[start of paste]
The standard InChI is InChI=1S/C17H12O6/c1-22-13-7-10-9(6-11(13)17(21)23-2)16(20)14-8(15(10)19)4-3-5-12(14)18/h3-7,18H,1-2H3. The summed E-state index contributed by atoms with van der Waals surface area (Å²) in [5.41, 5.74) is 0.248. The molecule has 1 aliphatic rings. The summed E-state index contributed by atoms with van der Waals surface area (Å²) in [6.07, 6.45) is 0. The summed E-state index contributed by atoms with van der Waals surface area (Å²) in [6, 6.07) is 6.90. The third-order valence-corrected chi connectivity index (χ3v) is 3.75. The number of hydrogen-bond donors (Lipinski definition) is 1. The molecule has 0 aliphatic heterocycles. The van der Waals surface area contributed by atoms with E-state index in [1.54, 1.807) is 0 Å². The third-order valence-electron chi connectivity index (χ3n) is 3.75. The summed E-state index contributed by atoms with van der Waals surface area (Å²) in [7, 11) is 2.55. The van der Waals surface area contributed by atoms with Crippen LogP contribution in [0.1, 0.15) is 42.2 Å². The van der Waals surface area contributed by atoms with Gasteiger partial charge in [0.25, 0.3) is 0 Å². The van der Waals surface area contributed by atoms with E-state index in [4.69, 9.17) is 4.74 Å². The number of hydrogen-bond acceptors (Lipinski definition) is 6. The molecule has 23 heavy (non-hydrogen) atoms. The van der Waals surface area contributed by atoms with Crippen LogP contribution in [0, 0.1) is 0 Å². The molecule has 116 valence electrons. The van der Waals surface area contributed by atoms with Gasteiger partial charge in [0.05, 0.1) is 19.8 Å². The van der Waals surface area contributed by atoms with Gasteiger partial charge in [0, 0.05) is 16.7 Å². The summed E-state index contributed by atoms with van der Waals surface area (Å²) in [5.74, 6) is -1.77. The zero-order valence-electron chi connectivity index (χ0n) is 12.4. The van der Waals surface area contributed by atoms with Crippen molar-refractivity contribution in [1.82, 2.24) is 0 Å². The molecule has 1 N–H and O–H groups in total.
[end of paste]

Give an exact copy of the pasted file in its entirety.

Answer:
The standard InChI is InChI=1S/C17H12O6/c1-22-13-7-10-9(6-11(13)17(21)23-2)16(20)14-8(15(10)19)4-3-5-12(14)18/h3-7,18H,1-2H3. The summed E-state index contributed by atoms with van der Waals surface area (Å²) in [5.41, 5.74) is 0.248. The molecule has 1 aliphatic rings. The summed E-state index contributed by atoms with van der Waals surface area (Å²) in [6.07, 6.45) is 0. The summed E-state index contributed by atoms with van der Waals surface area (Å²) in [6, 6.07) is 6.90. The third-order valence-corrected chi connectivity index (χ3v) is 3.75. The number of hydrogen-bond donors (Lipinski definition) is 1. The molecule has 0 aliphatic heterocycles. The van der Waals surface area contributed by atoms with E-state index in [1.54, 1.807) is 0 Å². The third-order valence-electron chi connectivity index (χ3n) is 3.75. The summed E-state index contributed by atoms with van der Waals surface area (Å²) in [7, 11) is 2.55. The van der Waals surface area contributed by atoms with Crippen LogP contribution in [0.1, 0.15) is 42.2 Å². The van der Waals surface area contributed by atoms with Gasteiger partial charge in [0.25, 0.3) is 0 Å². The van der Waals surface area contributed by atoms with E-state index in [4.69, 9.17) is 4.74 Å². The number of hydrogen-bond acceptors (Lipinski definition) is 6. The molecule has 23 heavy (non-hydrogen) atoms. The van der Waals surface area contributed by atoms with Crippen LogP contribution in [0, 0.1) is 0 Å². The molecule has 116 valence electrons. The van der Waals surface area contributed by atoms with Gasteiger partial charge in [0.05, 0.1) is 19.8 Å². The van der Waals surface area contributed by atoms with Gasteiger partial charge in [0, 0.05) is 16.7 Å². The summed E-state index contributed by atoms with van der Waals surface area (Å²) in [5.74, 6) is -1.77. The zero-order valence-electron chi connectivity index (χ0n) is 12.4. The van der Waals surface area contributed by atoms with Crippen molar-refractivity contribution in [1.82, 2.24) is 0 Å². The molecule has 1 N–H and O–H groups in total.